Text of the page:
Larry W., this theta MEST theory you talk of sounds very ... scientological. Of course it does. Dianetics was written by L.Ron Hubbard, inventor of the Church of Scientology. Which makes your claim of money grubbing by psychiatrists absolutely hysterical! (Not that the thought of alien psychiatrists hypnotizing alien plebes to get them onto giant DC-9s to be brought to Earth wasn't hysterical enough.)

It's no secret that Scientology is very expensive, each completed "treatment" costs thousands of dollars, doesn't it? At the very least, we're getting into 6 FIGURES to get "Clear" or in other words "to be cured," are we not?

Strange of you to bring up the lack of proof in the traditional medical model though, Larry. Many things have been proven - reputable and scientifically acceptable tests have been done, tons of research upon research, double-blind studies ... what tests have proven that dianetics works?

Kathy Perez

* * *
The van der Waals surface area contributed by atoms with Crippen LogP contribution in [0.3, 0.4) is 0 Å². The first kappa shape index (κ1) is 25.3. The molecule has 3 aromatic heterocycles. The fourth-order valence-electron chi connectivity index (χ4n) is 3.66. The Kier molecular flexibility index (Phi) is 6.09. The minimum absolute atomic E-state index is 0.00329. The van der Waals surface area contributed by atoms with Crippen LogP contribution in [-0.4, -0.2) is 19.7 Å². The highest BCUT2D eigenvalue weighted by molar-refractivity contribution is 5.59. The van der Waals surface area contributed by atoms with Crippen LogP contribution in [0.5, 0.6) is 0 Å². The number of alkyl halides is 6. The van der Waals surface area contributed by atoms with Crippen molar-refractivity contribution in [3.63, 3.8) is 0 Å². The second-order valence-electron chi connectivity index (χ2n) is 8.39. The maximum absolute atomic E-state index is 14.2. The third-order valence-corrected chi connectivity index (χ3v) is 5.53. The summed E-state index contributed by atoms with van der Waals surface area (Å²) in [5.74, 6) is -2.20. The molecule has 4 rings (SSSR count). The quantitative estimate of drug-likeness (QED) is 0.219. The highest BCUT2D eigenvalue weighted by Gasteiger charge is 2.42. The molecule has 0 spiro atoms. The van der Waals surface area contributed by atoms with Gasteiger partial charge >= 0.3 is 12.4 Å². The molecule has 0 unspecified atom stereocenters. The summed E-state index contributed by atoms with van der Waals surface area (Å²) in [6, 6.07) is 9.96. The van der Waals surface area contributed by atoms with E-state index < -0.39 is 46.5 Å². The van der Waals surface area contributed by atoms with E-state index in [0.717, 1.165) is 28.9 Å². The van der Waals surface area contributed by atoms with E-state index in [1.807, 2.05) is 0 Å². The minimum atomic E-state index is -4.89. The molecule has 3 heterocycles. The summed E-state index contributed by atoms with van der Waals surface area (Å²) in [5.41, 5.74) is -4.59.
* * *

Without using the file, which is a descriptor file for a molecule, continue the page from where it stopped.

Kathy Johnson3 years ago

I live with depression (which runs deeply in my family) my bio parents have a plethora of mental illness (my dad is schizophrenic, my mom suffers from severe depression, and both are bipolar) My sister is bipolar and on strong meds for depression, my brother is also extremely bipolar, but refuses his meds (he actually really needs them) I just weaned off my meds for depression due to them being unsafe for my pregnancy, and am much happier. i have good days and bad days

Kenneth L.
Kenneth L3 years ago

Beverly T.---Yes chemicals affect a person. In fact your body makes all sorts of chemicals, it's called the endocrine system. But getting high or drunk or some other effect from chemicals is NOT the same as shrinks saying 'mental illness' is caused by 'chemical imbalances' in the brain. This has never been proven. Postulated, theorized, presumed, agreed upon speculation---but not proven.

."Chemical imbalance' is a really interesting one....they invented this idea of chemical imbalance" Dr. Jon Jureidin, Psychiatrist

"...there's just no evidence for that (regarding a 'chemical imbalance in the brain') Dr. Peter Breggin, Psychiatrist for 39 yrs.

"There's no biological test for diagnosing ANY mental disorder" Dr. Colin A. Ross, Psychiatrist for 30 yrs.

Clara H.---well, just to take it out of the realm of MY opinion---:
.“There are no objective tests in Psychiatry---no X-ray, laboratory, or exam finding that says definitively that someone does or does not have a mental disorder.” Dr. Allen Frances, 46 yrs. in Psychiatry, Professor Emeritus of Psychiatry